I began my first day of work by trying to find it! It was certainly an adventure! Our hostel staff recommend that I go by mini-bus, a taxi van that run up and down Main Road. They were quite intimidating at first, because the drivers try to fill their vans with riders before moving to their next stop by whistling and shouting at anyone and everyone walking down the sidewalk. They also, as I said, try to fill the entire van with people, which becomes quite cozy, and probably not entirely safe. There are no seat belts, and sometime to give people a seat, they put a pad in between two other seats, or have passengers sit on upside down milk crates. However, the fare is quite reasonable. It costs me only 8 Rand each way, which is about 80 cents. They also dropped me off right next to my street in Wynberg.
I arrived a few minutes before nine, but no one had arrived yet. I must have been a strange sight in my black suit just standing outside the barred door. A few minutes later, I was joined by some refugees who wanted to be first in line for assistance. Then a smiling transgender lady approached me an introduced herself. I later learned that she cleans for PASSOP and helps in reception because of her support for PASSOP’s special LGBTI rights project. Finally, my supervisor and the project manager of PASSOP’s paralegal program, Bernard arrived. He explained that Tendai, the administrative coordinator and only person with keys, was running late on the train due to a breakdown. About half an hour later, Tendai finally arrived and we were able to start our day.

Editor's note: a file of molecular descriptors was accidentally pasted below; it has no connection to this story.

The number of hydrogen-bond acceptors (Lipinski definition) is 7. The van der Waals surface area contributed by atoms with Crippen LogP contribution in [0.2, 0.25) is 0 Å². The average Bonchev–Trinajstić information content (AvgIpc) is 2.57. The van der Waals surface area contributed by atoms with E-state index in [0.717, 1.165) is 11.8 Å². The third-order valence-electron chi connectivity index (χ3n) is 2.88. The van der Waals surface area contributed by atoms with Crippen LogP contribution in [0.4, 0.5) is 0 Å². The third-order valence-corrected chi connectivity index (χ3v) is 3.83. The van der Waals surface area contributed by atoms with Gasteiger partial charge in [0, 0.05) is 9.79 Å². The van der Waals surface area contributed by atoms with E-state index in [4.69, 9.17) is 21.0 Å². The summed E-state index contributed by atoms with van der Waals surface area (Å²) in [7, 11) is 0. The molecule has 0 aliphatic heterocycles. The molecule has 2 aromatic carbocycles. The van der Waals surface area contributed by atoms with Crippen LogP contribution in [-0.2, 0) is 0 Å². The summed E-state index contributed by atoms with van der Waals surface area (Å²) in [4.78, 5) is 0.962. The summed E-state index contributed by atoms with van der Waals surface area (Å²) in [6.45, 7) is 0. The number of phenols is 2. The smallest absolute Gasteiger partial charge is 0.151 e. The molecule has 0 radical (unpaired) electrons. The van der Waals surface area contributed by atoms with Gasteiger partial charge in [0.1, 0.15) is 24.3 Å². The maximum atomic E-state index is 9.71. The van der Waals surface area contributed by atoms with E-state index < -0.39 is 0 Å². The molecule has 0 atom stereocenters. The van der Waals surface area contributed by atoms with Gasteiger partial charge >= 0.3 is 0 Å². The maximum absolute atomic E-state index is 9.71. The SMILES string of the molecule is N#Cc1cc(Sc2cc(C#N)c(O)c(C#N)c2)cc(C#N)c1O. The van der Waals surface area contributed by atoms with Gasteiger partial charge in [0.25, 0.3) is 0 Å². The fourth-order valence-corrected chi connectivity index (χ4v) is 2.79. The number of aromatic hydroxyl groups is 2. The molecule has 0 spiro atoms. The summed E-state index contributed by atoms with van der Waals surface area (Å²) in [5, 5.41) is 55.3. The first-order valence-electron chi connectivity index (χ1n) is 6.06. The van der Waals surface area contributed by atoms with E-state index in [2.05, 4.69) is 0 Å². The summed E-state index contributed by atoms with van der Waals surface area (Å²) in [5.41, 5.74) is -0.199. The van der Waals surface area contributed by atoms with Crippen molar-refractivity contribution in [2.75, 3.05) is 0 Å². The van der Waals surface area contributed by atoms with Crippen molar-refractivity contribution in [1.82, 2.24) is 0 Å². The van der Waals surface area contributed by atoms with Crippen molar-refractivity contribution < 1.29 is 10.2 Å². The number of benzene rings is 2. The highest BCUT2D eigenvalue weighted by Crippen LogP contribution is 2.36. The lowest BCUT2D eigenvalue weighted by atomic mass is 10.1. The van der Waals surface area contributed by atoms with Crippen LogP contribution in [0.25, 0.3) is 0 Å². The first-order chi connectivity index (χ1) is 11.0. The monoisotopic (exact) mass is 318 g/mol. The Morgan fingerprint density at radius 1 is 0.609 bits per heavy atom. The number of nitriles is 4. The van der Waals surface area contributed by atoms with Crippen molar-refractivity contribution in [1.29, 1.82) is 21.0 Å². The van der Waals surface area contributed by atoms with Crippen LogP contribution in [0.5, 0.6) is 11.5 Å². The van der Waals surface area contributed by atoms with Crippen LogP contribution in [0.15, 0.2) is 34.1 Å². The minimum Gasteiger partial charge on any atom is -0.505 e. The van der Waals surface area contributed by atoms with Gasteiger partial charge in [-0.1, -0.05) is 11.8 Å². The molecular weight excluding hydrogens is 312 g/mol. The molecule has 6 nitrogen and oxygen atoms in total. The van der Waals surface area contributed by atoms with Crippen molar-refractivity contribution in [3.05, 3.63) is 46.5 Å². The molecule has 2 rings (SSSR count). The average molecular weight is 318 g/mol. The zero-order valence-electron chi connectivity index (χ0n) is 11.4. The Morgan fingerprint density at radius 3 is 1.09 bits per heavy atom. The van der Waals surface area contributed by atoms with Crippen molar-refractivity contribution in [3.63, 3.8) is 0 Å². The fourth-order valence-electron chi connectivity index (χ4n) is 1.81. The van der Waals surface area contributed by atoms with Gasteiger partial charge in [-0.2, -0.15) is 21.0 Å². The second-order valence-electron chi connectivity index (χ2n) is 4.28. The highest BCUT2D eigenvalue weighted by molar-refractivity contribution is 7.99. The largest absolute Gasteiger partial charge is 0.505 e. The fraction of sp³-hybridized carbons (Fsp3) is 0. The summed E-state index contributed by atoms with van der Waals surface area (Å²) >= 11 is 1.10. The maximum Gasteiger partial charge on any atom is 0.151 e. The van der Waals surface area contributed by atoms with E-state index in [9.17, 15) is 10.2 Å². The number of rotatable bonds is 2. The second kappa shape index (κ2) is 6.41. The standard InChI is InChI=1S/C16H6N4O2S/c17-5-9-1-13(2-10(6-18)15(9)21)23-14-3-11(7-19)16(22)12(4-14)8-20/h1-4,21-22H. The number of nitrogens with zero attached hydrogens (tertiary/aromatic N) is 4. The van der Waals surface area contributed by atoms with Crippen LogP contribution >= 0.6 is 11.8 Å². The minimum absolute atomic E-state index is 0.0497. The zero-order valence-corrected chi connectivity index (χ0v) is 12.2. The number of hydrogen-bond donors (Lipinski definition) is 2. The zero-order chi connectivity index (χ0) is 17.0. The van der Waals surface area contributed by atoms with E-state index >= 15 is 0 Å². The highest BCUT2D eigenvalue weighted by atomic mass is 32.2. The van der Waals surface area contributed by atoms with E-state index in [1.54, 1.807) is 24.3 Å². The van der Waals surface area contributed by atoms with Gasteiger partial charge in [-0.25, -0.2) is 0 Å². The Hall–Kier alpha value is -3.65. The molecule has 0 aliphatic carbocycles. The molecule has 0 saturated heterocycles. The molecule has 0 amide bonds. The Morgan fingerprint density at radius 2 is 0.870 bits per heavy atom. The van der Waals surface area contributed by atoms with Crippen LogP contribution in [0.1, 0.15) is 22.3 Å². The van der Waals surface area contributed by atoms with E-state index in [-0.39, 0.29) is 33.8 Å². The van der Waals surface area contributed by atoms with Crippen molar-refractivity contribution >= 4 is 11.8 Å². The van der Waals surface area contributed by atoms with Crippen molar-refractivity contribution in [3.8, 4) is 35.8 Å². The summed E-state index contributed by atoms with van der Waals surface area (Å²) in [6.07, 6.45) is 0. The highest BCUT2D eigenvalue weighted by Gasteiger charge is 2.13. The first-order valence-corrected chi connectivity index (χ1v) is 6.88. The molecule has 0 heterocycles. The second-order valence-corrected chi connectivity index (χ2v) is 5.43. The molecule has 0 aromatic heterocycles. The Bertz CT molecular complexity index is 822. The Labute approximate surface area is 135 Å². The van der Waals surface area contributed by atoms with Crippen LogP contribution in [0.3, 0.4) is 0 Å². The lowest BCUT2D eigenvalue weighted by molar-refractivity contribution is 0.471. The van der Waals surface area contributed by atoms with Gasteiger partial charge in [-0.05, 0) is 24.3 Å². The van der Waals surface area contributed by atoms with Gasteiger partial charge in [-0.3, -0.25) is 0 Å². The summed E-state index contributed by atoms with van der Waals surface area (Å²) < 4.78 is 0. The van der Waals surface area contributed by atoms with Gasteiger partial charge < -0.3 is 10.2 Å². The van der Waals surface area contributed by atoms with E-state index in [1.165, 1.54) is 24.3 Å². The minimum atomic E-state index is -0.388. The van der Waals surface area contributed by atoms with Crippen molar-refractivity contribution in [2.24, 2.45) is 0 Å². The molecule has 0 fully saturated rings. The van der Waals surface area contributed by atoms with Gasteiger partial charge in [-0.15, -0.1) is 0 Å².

Tendai first showed me how to create a newcomer letter. Unfortunately, Home Affairs, the department that processes asylum applications, has closed their new comer department here in Cape Town. This means that they only process appeals and take no new asylum applications. Refugees are forced to start their applications in Durbin, Musina, or Pretoria. These cities are quite far from Cape Town and it is often too expensive for the refugees to travel there right away. Therefore, we provide these newcomers with a letter that says that these refugees tried to apply here, but were denied due to the closing of the Cape Town department and will travel to Durbin, Musina, or Pretoria as soon as they are able. They can show this letter to the authorities should they ever be questioned about their status.